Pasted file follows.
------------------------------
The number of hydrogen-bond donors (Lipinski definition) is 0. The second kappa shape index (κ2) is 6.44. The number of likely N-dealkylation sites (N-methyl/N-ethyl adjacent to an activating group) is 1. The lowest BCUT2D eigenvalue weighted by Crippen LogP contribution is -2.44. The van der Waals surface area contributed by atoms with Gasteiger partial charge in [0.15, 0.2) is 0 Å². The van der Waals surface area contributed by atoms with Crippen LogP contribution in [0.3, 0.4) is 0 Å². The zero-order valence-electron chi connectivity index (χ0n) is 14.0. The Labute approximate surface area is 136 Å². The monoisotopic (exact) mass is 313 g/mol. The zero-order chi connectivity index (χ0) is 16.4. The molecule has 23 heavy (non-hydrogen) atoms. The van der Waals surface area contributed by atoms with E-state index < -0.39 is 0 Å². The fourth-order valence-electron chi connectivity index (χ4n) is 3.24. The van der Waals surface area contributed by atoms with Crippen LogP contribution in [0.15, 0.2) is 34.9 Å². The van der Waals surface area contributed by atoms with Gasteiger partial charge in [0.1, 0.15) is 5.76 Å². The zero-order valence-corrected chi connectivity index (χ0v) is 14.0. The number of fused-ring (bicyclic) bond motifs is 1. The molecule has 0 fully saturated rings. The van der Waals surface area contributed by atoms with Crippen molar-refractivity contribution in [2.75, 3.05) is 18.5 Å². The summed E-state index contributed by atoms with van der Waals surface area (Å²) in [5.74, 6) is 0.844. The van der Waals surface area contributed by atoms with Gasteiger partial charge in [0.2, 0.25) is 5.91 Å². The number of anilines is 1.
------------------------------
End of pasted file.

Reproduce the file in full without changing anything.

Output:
The number of hydrogen-bond donors (Lipinski definition) is 0. The second kappa shape index (κ2) is 6.44. The number of likely N-dealkylation sites (N-methyl/N-ethyl adjacent to an activating group) is 1. The lowest BCUT2D eigenvalue weighted by Crippen LogP contribution is -2.44. The van der Waals surface area contributed by atoms with Gasteiger partial charge in [0.15, 0.2) is 0 Å². The van der Waals surface area contributed by atoms with Crippen LogP contribution in [0.3, 0.4) is 0 Å². The zero-order valence-electron chi connectivity index (χ0n) is 14.0. The Labute approximate surface area is 136 Å². The monoisotopic (exact) mass is 313 g/mol. The zero-order chi connectivity index (χ0) is 16.4. The molecule has 23 heavy (non-hydrogen) atoms. The van der Waals surface area contributed by atoms with E-state index < -0.39 is 0 Å². The fourth-order valence-electron chi connectivity index (χ4n) is 3.24. The van der Waals surface area contributed by atoms with Crippen LogP contribution in [0.15, 0.2) is 34.9 Å². The van der Waals surface area contributed by atoms with Gasteiger partial charge in [0.1, 0.15) is 5.76 Å². The zero-order valence-corrected chi connectivity index (χ0v) is 14.0. The number of fused-ring (bicyclic) bond motifs is 1. The molecule has 0 fully saturated rings. The van der Waals surface area contributed by atoms with Crippen molar-refractivity contribution in [2.75, 3.05) is 18.5 Å². The summed E-state index contributed by atoms with van der Waals surface area (Å²) in [5.74, 6) is 0.844. The van der Waals surface area contributed by atoms with Gasteiger partial charge in [0.2, 0.25) is 5.91 Å². The number of anilines is 1.